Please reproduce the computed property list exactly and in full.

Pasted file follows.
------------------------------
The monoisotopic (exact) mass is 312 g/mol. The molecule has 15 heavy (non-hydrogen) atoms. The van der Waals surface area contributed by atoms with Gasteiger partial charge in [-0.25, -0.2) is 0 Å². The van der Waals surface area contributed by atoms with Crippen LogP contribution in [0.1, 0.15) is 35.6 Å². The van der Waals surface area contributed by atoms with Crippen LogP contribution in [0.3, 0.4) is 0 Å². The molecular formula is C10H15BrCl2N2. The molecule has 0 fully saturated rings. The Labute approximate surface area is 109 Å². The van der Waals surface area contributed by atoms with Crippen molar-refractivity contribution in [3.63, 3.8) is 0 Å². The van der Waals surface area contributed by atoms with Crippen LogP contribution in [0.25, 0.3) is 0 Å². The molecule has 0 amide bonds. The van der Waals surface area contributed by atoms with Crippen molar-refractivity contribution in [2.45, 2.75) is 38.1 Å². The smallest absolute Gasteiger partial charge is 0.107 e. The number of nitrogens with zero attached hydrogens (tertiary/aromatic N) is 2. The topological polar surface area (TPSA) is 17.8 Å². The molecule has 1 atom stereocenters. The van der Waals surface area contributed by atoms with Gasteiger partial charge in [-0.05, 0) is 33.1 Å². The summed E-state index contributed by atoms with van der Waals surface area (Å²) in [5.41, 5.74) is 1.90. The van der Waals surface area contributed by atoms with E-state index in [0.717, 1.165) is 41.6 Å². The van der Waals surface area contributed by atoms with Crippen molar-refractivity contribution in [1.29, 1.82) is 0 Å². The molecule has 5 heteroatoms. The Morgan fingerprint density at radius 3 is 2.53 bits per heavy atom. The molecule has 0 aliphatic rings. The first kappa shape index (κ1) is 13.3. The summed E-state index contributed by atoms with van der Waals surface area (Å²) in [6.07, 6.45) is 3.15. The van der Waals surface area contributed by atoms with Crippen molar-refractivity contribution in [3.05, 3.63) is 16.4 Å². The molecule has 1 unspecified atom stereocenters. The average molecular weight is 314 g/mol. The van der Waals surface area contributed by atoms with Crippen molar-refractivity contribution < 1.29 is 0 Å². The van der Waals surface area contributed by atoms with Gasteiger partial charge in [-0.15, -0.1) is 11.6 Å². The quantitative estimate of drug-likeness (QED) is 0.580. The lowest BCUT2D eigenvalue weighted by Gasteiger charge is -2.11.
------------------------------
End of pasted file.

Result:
The monoisotopic (exact) mass is 312 g/mol. The molecule has 15 heavy (non-hydrogen) atoms. The van der Waals surface area contributed by atoms with Gasteiger partial charge in [-0.25, -0.2) is 0 Å². The van der Waals surface area contributed by atoms with Crippen LogP contribution in [0.1, 0.15) is 35.6 Å². The van der Waals surface area contributed by atoms with Crippen LogP contribution in [0.3, 0.4) is 0 Å². The molecular formula is C10H15BrCl2N2. The molecule has 0 fully saturated rings. The Labute approximate surface area is 109 Å². The van der Waals surface area contributed by atoms with Crippen molar-refractivity contribution in [3.63, 3.8) is 0 Å². The van der Waals surface area contributed by atoms with Crippen LogP contribution in [0.25, 0.3) is 0 Å². The molecule has 0 amide bonds. The van der Waals surface area contributed by atoms with Crippen molar-refractivity contribution in [2.45, 2.75) is 38.1 Å². The smallest absolute Gasteiger partial charge is 0.107 e. The number of nitrogens with zero attached hydrogens (tertiary/aromatic N) is 2. The topological polar surface area (TPSA) is 17.8 Å². The molecule has 1 atom stereocenters. The van der Waals surface area contributed by atoms with Gasteiger partial charge in [-0.05, 0) is 33.1 Å². The summed E-state index contributed by atoms with van der Waals surface area (Å²) in [5.41, 5.74) is 1.90. The van der Waals surface area contributed by atoms with E-state index in [0.717, 1.165) is 41.6 Å². The van der Waals surface area contributed by atoms with Crippen molar-refractivity contribution in [1.29, 1.82) is 0 Å². The molecule has 5 heteroatoms. The Morgan fingerprint density at radius 3 is 2.53 bits per heavy atom. The molecule has 0 aliphatic rings. The first kappa shape index (κ1) is 13.3. The summed E-state index contributed by atoms with van der Waals surface area (Å²) in [6.07, 6.45) is 3.15. The van der Waals surface area contributed by atoms with Crippen molar-refractivity contribution in [3.05, 3.63) is 16.4 Å². The molecule has 1 unspecified atom stereocenters. The average molecular weight is 314 g/mol. The van der Waals surface area contributed by atoms with Crippen molar-refractivity contribution < 1.29 is 0 Å². The van der Waals surface area contributed by atoms with Gasteiger partial charge in [-0.15, -0.1) is 11.6 Å². The quantitative estimate of drug-likeness (QED) is 0.580. The lowest BCUT2D eigenvalue weighted by Gasteiger charge is -2.11.